RE: Isn't he missing the blindingly obvious?

    Yes, he is. However, you don't get a chance to rubbish the opposition if you think about how the problem could go away.

    So it's blindingly obvious that he needs to ignore the blindingly obvious. This is what passes for "debate" nowadays.

  9. Anonymous Coward
    Anonymous Coward

    <no title>

    Given that any form of non-renewable energy is inevitably limited, and we need to find something before too long, it is disconcerting to discover just about any suggested source of renewable energy seems to have flaws. Yeah ok I know, they're just challenges to be overcome :-p~

    And there's a nearby star just slinging it off into the void like it was going out of fashion.

    Maybe the only answer is to limit demand, by realising how many folk, living a decent modern lifestyle, can be supported indefinitely on the planet.

  10. Tom

    Dinorwig is in north Wales

    Not in Scotland, although the Scots have their fair share of hydro power. Incidentally, nuclear power also goes mad for these pumped storage schemes, for precisely the opposite reason - they run at base load and cannot cope with the massive swings in power demand over the day.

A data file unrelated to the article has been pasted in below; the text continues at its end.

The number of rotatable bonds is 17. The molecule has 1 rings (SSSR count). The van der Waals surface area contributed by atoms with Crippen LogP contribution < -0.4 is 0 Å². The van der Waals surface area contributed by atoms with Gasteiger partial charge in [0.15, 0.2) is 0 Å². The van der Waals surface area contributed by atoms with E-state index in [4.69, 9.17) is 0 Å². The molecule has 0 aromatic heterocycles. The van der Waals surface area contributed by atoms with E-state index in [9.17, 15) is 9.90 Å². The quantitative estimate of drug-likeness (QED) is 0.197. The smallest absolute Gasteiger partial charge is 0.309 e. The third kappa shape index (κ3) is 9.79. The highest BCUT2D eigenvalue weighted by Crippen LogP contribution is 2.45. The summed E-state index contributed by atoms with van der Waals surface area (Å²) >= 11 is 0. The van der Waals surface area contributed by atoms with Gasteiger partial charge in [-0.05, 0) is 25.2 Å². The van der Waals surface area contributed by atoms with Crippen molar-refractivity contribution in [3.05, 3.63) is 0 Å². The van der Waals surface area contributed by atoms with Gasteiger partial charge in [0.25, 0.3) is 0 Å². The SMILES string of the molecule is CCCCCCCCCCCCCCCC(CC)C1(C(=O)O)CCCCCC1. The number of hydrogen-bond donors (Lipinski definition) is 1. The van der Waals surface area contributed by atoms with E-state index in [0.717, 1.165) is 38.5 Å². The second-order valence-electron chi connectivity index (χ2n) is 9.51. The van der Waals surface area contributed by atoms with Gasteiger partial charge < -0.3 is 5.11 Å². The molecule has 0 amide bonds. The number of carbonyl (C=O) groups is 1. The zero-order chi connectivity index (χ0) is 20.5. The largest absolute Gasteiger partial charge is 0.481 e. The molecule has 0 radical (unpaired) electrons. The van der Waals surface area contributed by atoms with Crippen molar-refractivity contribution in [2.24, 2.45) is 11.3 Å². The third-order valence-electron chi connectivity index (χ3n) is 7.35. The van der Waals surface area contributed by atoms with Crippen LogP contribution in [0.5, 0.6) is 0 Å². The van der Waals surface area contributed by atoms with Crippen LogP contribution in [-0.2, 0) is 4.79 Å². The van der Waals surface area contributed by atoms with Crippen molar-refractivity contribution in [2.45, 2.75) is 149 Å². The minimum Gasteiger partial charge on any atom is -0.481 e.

As with all of these things, a mixture of power sources is the answer, and writing off wind power because it doesn't quite fit the bill is very un-engineering-like. And by 2020, we'll all have mandated smart appliances, or smart plugs for them at least, so that some of the curve is removed. In a world of less "peaky" production capabilities, you'll have to be less "peaky" in your demand.

  11. Tim Worstal

    Not Quite the Answer

    "It would be interesting to know how much energy, raw materials and CO2 emissions go into creating, shipping and installing a wind turbine before it is switched on."

    Not quite the number you're looking for but absent the emissions from the back up plants (as discussed in this paper) the CO2 output over the whole cycle from wind power is roughly equal to that from nuclear or hydro and somewhere between 1/3 and 2/5 of solar PV.

    It's low carbon but not no carbon.

  12. JimC

    > Given that we can forecast the wind days in advance...

    Better talk to the folk who really understand wind behaviour - the sailors.

    You can't. Wind bahaviour is highly variable, and even at the scale of these things local weather and geography has a big impact. Gradient wind versus themal win (sea breeze) land heating effects all the rest of it. Its enormously complicated.

    The original writer is right on the money about the calm periods. A high over Europe is all of Europe... The last three years have been unusually windy as it happens, and if you go back over the records you get windy decades and calm decades.